The Smartest Kids in the World
I bought this book when it came out because I though it would help me with the most recent edition of my comparative politics textbook. When I realized she did not deal with any of the countries I covered other than the US, I put it down. Reluctantly, because it was off to a great start.
Then, a friend told me about an article she had written journalism and conflict resolution, so I figured I’d go back and finish Smartest Kids. I wish I hadn’t put it down.
She starts with a simple premise. Despite spending as much or more than anyone in the world on education, our schools don’t seem to be doing a very good job. Doesn’t matter what indicator you take. Mediocre.
Ripley focuses on PISA scores, realizing that no single indicator can tell you all you want to know about the success or failure of an educational system. However, PISA seems to be the best such indicator out there. I doubt, too, that the story would have been different if she had used other indicators.
Ripley chose Finland and South Korea because they have done consistently well and Poland because its scores rose dramatically in a very short time. Good journalist that she is, she wanted to know why they did so much better than we did. And good journalist that she did, she turned it into a story by primarily following the lives of three American teens who spent a year as a high school exchange student in each other countries. She backs those stories up with broader evidence and other individuals in all three countries whom she interviewed.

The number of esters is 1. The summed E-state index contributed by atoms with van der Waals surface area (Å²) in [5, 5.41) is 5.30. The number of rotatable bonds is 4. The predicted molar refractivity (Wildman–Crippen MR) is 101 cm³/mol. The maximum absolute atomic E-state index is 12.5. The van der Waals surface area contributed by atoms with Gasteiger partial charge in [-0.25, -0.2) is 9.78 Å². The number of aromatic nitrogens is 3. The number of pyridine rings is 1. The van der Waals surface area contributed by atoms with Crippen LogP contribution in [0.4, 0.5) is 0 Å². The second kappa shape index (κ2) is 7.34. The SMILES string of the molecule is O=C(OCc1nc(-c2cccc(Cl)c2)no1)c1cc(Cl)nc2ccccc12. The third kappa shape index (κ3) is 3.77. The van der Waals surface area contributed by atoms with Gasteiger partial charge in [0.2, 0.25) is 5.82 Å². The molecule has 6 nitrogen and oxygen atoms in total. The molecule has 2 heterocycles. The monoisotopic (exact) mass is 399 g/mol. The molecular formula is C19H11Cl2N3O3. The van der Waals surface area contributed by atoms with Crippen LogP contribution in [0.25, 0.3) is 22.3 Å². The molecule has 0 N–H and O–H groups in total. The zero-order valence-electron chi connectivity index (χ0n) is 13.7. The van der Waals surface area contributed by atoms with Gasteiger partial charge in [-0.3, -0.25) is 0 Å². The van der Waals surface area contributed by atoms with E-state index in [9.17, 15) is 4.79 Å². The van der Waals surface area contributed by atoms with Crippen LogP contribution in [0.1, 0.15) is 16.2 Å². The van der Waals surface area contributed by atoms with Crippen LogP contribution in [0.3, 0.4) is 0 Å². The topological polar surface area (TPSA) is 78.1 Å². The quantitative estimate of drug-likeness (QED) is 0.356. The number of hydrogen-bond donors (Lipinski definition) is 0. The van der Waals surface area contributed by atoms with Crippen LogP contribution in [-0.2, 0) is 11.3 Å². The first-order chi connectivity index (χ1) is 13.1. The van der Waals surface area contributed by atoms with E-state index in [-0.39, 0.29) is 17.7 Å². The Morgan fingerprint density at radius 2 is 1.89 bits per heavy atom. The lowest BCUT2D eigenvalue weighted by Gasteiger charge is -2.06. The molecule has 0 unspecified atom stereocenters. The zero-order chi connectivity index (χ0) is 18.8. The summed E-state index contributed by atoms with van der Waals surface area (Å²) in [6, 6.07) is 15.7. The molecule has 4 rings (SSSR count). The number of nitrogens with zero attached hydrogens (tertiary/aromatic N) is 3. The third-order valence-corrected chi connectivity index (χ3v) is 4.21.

Smartest Kids is a compelling read that reminded me of how much damage graduate school does to academic writing!
Seriously, Ripley makes two points (among many) that made the book worth reading.
- Countries that do well often do so because they value education. Finland, for example, has made admission to teacher training schools as rigorous as any other program in its higher educational system–more rigorous than many in fact. Kids there are taught by some of the smartest people in the country.
- More importantly, schools demand rigor. As a result, kids come to school and are expected to learn. It’s their job. It’s the teachers job to help them learn. Including in the most underprivileged neighborhoods. South Korea does it differently–and strangely. Its public schools actually aren’t very good. But, because doing well in school (rather than in sports or band or anything else) matters, students make up for the classroom’s shortcomings by attending demanding cram schools where they often stay until late at night. Poland made great strides over the last twenty years because it demanded rigor in its classrooms as well, albeit without the craziness of the Korean cram schools.
Some schools in the U.S. get some of this. My grandson is lucky enough to attend one of them. He also has parents (and grandparents) who nurture his curiosity and nudge him toward doing his best.
So, if you have a kid in school or have any other reason to care about education, this is a must-read book.